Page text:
The President of the Nigeria Football Federation, Amaju Pinnick has said that he did his best for Nigerian football.

The NFF leadership under him has come under heavy criticism in recent times due to the Super Eagles’ inability to impress on both the African and global stages.

Recently, Nigeria failed to move beyond the round of 16 at the Africa Cup of Nations in Cameroon and fell short in securing a ticket to the 2022 World Cup in Qatar.

The Super Eagles technical team was disengaged following their World Cup play-off performance against Ghana, but the country’s football federation didn’t not escape backlash from supporters and the local media.

Pinnick, while detailing some of the effort he’s made to provide the best for the national team, says his family is against his third term bid despite being eligible to run and added that the job is a ‘thankless’ one.

“I did my best and posterity will judge,” Pinnck, who’s led the NFF since 2014, said. “I just want to do what I need to do and finish strong. I am still an integral part of football. I am a member of the FIFA Council, I’m also a member of the Executive Committee. I am also the Vice President of the AFCON committee. So, I’m very deep in football. But there’s time for everything.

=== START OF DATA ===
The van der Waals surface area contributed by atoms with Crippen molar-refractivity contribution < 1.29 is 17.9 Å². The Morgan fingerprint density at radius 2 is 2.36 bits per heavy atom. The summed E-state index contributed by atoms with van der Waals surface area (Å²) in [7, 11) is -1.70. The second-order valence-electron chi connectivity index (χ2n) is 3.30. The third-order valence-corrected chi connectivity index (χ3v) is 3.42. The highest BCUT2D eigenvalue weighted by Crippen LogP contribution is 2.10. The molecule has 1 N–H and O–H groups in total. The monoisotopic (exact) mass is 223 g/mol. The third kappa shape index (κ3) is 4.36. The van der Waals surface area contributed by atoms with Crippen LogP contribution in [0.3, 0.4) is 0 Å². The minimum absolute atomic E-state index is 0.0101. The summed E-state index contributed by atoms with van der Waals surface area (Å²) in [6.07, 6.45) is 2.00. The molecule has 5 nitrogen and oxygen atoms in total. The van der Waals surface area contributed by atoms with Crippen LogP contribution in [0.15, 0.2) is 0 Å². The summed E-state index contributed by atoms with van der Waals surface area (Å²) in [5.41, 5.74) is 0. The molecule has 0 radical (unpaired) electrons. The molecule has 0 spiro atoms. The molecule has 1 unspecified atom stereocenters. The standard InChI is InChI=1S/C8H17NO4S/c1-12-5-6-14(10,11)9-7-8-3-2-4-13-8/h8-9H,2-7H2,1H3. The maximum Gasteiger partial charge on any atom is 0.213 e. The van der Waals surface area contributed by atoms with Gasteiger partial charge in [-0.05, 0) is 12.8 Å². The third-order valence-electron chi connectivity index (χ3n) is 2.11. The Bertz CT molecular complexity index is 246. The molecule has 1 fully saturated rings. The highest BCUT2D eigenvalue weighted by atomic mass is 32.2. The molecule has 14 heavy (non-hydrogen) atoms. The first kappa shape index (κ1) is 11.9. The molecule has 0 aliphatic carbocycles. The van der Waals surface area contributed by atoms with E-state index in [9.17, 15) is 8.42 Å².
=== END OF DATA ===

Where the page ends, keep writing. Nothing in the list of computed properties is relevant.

“It was a very tough decision, but my wife, my kids and extended family believe I have put in so much, and it’s a job that’s thankless. I don’t want to go into the nitty gritty but God knows that we did quite a lot,” the 51-year-old said, in response to the blacklash.

“Especially this last game [against Ghana in the World Cup play-off], what did we do that we were not supposed to do? We made sure Ghana left the best hotel for Nigeria. Officiating was fair and firm in both legs. The atmosphere and weather was clement.

“We were not supposed to go on the field and play. In terms of motivation, the players were told clearly, if you win this game, FIFA is going to give some amount, and you guys will take 35%, that’s about $3.5million. So what else do you want the NFF to do? Accommodation was difficult, I had to go to CBN, appeal to CBN for them to pay directly for the accommodation. Even before CBN paid, some of us had to deposit our own money so the rooms won’t be given out.

“We’ve done quite a lot, but like I said, posterity will judge whether our best was good enough for Nigeria or not.

“In the near future, a book will come out about me, especially about my sojourn in Nigerian football, so people will see and know that we went beyond our extreme in trying to make Nigerians happy.”